Meta House, a nationally recognized, gender-responsive residential treatment facility, supports women and their children through the process of recovery from substance abuse.
As one of the only treatment centers in Wisconsin that allows children to reside with their mothers as they undergo treatment, Meta House aims to support children, rebuild families, and end the cycle of intergenerational substance abuse. While mothers undergo treatment—including parenting courses and health education—children up to 10 years old learn interpersonal skills and receive interventional services if necessary in a facility next door. When not in class, women are responsible for preparing meals for their children, giving baths, and delegating chores, to ensure they are able to establish the basis of a healthy family routine.
The True Kulture Screenprint Shop teaches teenagers how to decorate T-shirts, hats, and canvasses with training in graphic-arts and screenprinting techniques. Students learn how to design and market original products to develop both entrepreneurial and artistic skills, and train for design-oriented career paths alongside mentors who work in creative industries. Teens can begin by selling their products online and in local stores, and as the program expands, they will receive stipends to further their projects. True Skool needs additional funding to purchase a UV-screen exposure unit, along with ink and supplies for its printing workshop.
Will Allen has worn many hats in his lifetime. The son of a sharecropper, he founded his urban farming foundation Growing Power in 1993 after a brief career in professional basketball, going on to earn a MacArthur Foundation Fellowship and a spot on Time magazine's Top 100 of 2010 list. From Milwaukee to Chicago, his city farms thrive, tended by a volunteer team of all ages who gain the all-too-uncommon satisfaction of knowing the "who, when, where, and how" of their vegetables’ origins. Besides providing the seeds, tools, and educational resources to green the thumbs of any willing student, the farms also foster community bonds by filling the pantries of select local restaurants and locavore squirrels.
United Way of Greater Milwaukee mobilizes people and resources for community problem-solving endeavors, with focuses including education, income, and health. Since its start in 1909, it has invested more than $1 billion to help solve the community's most serious issues. The organization coordinates community members to take collaborative action through more than 160 programs, bolstered by partnerships with 80 other local agencies. They also report that 91% of students who participate in United Way-funded youth development programs feel they were on track to graduate high school on time.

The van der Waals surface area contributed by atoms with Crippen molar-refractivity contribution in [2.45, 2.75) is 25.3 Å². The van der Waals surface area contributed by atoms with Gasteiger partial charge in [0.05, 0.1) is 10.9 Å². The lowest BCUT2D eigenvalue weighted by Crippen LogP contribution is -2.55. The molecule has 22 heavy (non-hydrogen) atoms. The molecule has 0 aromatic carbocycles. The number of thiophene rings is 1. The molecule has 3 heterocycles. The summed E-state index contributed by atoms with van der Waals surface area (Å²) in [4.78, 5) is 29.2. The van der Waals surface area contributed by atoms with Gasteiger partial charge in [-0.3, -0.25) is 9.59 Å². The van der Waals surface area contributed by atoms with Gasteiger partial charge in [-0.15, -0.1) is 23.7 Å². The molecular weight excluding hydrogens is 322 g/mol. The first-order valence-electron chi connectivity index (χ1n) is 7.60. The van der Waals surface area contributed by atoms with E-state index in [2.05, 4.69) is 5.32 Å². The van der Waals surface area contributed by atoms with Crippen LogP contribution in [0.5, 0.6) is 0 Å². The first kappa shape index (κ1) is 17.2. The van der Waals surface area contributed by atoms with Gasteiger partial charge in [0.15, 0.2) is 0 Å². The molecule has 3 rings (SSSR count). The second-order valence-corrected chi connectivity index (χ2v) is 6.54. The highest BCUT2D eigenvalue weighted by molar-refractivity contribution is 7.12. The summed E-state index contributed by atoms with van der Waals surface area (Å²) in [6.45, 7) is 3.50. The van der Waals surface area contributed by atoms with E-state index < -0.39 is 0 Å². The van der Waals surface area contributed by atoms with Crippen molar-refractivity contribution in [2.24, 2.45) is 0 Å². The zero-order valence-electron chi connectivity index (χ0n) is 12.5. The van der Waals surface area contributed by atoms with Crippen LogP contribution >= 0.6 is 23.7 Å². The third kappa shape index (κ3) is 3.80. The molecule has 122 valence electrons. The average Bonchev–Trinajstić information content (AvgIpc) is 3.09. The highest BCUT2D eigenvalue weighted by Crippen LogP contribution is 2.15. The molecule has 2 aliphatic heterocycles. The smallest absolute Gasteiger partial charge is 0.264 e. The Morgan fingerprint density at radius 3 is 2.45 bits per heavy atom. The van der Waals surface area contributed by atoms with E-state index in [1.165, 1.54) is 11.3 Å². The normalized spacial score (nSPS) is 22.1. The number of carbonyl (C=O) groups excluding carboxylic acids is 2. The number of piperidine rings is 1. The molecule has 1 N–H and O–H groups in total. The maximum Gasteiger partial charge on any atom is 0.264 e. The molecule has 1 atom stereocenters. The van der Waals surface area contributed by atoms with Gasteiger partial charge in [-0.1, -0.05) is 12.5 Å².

The Center for Resilient Cities strives to create healthy, robust communities through projects and programs that promote healthy, sustainable lifestyles while fostering new opportunities and social networks. Upon completion this fall, its Resilience Research Center will act as an LEED-rated neighborhood center on Madison's south side, housing world-class researchers and a sustainability-focused charter middle school in a once-vacant school building.
The Center for Resilient Cities’ staff and volunteers advocate for sustainable, just food systems, and revitalize local parks and open spaces. Its urban-resilience project and 2-acre farm, Alice’s Garden, hosts plots for roughly 100 families and 10 community organizations. Amid its soil and greenery, dozens of free programs take place, including yoga and aerobics classes, weekly reading circles, harvest-specific cooking classes, and a youth environment-and-farming-education group led by the Urban Farm Manager.
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Make A Difference – Wisconsin trains students to become financially literate to help ensure that they make sound decisions as adults. The organization recruits volunteers from the business community and teaches them how to interact with the students during educational sessions held throughout the school year. Volunteers teach the students a variety of money-management skills during seminars on budgeting and saving, understanding checking accounts, and understanding credits cards, reports, and history. Make A Difference has delivered its program to 26,000 students in the last six years. The results it has collected from the last three years include reports from graduates who have been inspired to open savings accounts and who share tips from the program with friends and family members.